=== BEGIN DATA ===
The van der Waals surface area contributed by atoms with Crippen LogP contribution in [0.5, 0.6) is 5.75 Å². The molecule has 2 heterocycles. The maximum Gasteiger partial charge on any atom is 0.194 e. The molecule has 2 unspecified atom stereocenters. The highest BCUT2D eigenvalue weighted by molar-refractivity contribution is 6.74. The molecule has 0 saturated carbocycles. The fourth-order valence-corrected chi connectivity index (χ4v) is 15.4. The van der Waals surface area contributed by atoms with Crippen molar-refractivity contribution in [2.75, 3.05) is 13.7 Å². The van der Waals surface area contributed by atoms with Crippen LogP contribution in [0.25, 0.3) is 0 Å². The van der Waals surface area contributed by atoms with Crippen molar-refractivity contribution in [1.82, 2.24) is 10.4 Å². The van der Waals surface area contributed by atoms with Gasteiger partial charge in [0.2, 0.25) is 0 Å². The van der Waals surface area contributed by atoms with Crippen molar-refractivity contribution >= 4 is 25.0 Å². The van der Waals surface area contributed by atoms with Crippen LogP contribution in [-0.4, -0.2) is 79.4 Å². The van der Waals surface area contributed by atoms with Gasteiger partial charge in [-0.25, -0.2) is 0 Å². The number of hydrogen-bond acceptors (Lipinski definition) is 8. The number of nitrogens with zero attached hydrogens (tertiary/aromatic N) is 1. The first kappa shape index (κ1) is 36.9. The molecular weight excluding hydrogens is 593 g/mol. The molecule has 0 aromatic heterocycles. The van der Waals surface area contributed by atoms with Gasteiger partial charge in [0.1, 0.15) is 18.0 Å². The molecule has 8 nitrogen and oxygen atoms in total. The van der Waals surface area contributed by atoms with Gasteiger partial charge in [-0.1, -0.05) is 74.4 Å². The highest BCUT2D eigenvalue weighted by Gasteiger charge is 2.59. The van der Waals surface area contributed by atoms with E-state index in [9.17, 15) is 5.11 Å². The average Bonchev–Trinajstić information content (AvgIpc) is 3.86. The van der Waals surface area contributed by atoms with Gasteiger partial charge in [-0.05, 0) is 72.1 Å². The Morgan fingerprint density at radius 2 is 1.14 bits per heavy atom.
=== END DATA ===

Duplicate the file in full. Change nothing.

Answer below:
The van der Waals surface area contributed by atoms with Crippen LogP contribution in [0.5, 0.6) is 5.75 Å². The molecule has 2 heterocycles. The maximum Gasteiger partial charge on any atom is 0.194 e. The molecule has 2 unspecified atom stereocenters. The highest BCUT2D eigenvalue weighted by molar-refractivity contribution is 6.74. The molecule has 0 saturated carbocycles. The fourth-order valence-corrected chi connectivity index (χ4v) is 15.4. The van der Waals surface area contributed by atoms with Crippen molar-refractivity contribution in [2.75, 3.05) is 13.7 Å². The van der Waals surface area contributed by atoms with Crippen LogP contribution in [0.25, 0.3) is 0 Å². The van der Waals surface area contributed by atoms with Crippen molar-refractivity contribution in [1.82, 2.24) is 10.4 Å². The van der Waals surface area contributed by atoms with Gasteiger partial charge in [0.2, 0.25) is 0 Å². The van der Waals surface area contributed by atoms with Crippen molar-refractivity contribution >= 4 is 25.0 Å². The van der Waals surface area contributed by atoms with Crippen LogP contribution in [-0.4, -0.2) is 79.4 Å². The van der Waals surface area contributed by atoms with Gasteiger partial charge in [-0.25, -0.2) is 0 Å². The number of hydrogen-bond acceptors (Lipinski definition) is 8. The number of nitrogens with zero attached hydrogens (tertiary/aromatic N) is 1. The first kappa shape index (κ1) is 36.9. The molecular weight excluding hydrogens is 593 g/mol. The molecule has 0 aromatic heterocycles. The van der Waals surface area contributed by atoms with Gasteiger partial charge in [0.1, 0.15) is 18.0 Å². The molecule has 8 nitrogen and oxygen atoms in total. The van der Waals surface area contributed by atoms with Gasteiger partial charge in [-0.1, -0.05) is 74.4 Å². The highest BCUT2D eigenvalue weighted by Gasteiger charge is 2.59. The van der Waals surface area contributed by atoms with E-state index in [9.17, 15) is 5.11 Å². The average Bonchev–Trinajstić information content (AvgIpc) is 3.86. The van der Waals surface area contributed by atoms with Gasteiger partial charge in [-0.05, 0) is 72.1 Å². The Morgan fingerprint density at radius 2 is 1.14 bits per heavy atom.